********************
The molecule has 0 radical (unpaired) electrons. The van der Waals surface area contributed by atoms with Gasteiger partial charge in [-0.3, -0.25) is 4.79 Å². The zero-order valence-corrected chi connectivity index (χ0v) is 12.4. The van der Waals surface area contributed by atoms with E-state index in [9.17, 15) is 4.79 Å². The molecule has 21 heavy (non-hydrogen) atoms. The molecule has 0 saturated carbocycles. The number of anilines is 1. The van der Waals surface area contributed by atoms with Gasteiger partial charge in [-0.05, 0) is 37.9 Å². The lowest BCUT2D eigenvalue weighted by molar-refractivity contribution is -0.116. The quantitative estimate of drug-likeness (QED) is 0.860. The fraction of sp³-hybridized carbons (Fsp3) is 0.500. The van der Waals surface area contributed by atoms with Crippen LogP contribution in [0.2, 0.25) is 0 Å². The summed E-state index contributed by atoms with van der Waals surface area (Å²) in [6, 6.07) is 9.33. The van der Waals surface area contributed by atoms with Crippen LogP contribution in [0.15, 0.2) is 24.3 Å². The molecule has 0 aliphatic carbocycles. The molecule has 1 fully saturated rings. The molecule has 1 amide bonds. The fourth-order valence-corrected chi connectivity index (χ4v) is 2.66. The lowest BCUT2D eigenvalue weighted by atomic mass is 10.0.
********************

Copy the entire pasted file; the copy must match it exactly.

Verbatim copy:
The molecule has 0 radical (unpaired) electrons. The van der Waals surface area contributed by atoms with Gasteiger partial charge in [-0.3, -0.25) is 4.79 Å². The zero-order valence-corrected chi connectivity index (χ0v) is 12.4. The van der Waals surface area contributed by atoms with E-state index in [9.17, 15) is 4.79 Å². The molecule has 21 heavy (non-hydrogen) atoms. The molecule has 0 saturated carbocycles. The number of anilines is 1. The van der Waals surface area contributed by atoms with Gasteiger partial charge in [-0.05, 0) is 37.9 Å². The lowest BCUT2D eigenvalue weighted by molar-refractivity contribution is -0.116. The quantitative estimate of drug-likeness (QED) is 0.860. The fraction of sp³-hybridized carbons (Fsp3) is 0.500. The van der Waals surface area contributed by atoms with Crippen LogP contribution in [0.2, 0.25) is 0 Å². The summed E-state index contributed by atoms with van der Waals surface area (Å²) in [6, 6.07) is 9.33. The van der Waals surface area contributed by atoms with Crippen LogP contribution in [0.15, 0.2) is 24.3 Å². The molecule has 0 aliphatic carbocycles. The molecule has 1 fully saturated rings. The molecule has 1 amide bonds. The fourth-order valence-corrected chi connectivity index (χ4v) is 2.66. The lowest BCUT2D eigenvalue weighted by atomic mass is 10.0.